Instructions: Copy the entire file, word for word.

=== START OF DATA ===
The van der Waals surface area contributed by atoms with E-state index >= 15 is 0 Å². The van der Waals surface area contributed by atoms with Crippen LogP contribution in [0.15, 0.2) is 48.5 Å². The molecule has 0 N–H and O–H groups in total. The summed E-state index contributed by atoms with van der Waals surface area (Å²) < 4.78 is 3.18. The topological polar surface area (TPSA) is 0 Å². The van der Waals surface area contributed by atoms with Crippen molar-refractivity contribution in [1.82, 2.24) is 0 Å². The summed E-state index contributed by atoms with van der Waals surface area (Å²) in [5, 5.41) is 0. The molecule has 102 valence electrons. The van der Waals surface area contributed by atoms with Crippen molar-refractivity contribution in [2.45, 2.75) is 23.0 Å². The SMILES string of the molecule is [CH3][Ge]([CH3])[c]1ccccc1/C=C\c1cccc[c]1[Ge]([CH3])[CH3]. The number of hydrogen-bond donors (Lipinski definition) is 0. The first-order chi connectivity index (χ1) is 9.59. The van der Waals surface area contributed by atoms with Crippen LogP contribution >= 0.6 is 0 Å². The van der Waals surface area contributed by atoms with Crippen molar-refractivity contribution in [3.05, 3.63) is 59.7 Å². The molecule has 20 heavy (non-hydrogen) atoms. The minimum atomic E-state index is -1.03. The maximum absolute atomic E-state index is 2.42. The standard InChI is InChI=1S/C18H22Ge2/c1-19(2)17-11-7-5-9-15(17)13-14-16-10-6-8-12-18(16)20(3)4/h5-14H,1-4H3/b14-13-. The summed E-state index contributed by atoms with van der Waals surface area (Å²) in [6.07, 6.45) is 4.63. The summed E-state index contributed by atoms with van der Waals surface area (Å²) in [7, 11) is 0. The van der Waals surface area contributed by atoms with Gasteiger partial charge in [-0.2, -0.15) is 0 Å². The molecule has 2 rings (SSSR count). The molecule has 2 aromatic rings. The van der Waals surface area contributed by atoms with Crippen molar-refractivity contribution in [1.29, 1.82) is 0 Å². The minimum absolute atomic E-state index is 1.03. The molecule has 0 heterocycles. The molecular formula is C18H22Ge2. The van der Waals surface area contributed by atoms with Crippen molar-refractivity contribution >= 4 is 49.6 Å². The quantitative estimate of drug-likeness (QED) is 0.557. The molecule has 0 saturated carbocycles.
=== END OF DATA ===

The van der Waals surface area contributed by atoms with E-state index >= 15 is 0 Å². The van der Waals surface area contributed by atoms with Crippen LogP contribution in [0.15, 0.2) is 48.5 Å². The molecule has 0 N–H and O–H groups in total. The summed E-state index contributed by atoms with van der Waals surface area (Å²) < 4.78 is 3.18. The topological polar surface area (TPSA) is 0 Å². The van der Waals surface area contributed by atoms with Crippen molar-refractivity contribution in [1.82, 2.24) is 0 Å². The summed E-state index contributed by atoms with van der Waals surface area (Å²) in [5, 5.41) is 0. The molecule has 102 valence electrons. The van der Waals surface area contributed by atoms with Crippen molar-refractivity contribution in [2.45, 2.75) is 23.0 Å². The SMILES string of the molecule is [CH3][Ge]([CH3])[c]1ccccc1/C=C\c1cccc[c]1[Ge]([CH3])[CH3]. The number of hydrogen-bond donors (Lipinski definition) is 0. The first-order chi connectivity index (χ1) is 9.59. The van der Waals surface area contributed by atoms with Crippen LogP contribution >= 0.6 is 0 Å². The van der Waals surface area contributed by atoms with Crippen molar-refractivity contribution in [3.05, 3.63) is 59.7 Å². The molecule has 20 heavy (non-hydrogen) atoms. The minimum atomic E-state index is -1.03. The maximum absolute atomic E-state index is 2.42. The standard InChI is InChI=1S/C18H22Ge2/c1-19(2)17-11-7-5-9-15(17)13-14-16-10-6-8-12-18(16)20(3)4/h5-14H,1-4H3/b14-13-. The summed E-state index contributed by atoms with van der Waals surface area (Å²) in [6.07, 6.45) is 4.63. The summed E-state index contributed by atoms with van der Waals surface area (Å²) in [7, 11) is 0. The van der Waals surface area contributed by atoms with Gasteiger partial charge in [-0.2, -0.15) is 0 Å². The molecule has 2 rings (SSSR count). The molecule has 2 aromatic rings. The van der Waals surface area contributed by atoms with Crippen molar-refractivity contribution in [1.29, 1.82) is 0 Å². The minimum absolute atomic E-state index is 1.03. The molecule has 0 heterocycles. The molecular formula is C18H22Ge2. The van der Waals surface area contributed by atoms with Crippen molar-refractivity contribution >= 4 is 49.6 Å². The quantitative estimate of drug-likeness (QED) is 0.557. The molecule has 0 saturated carbocycles.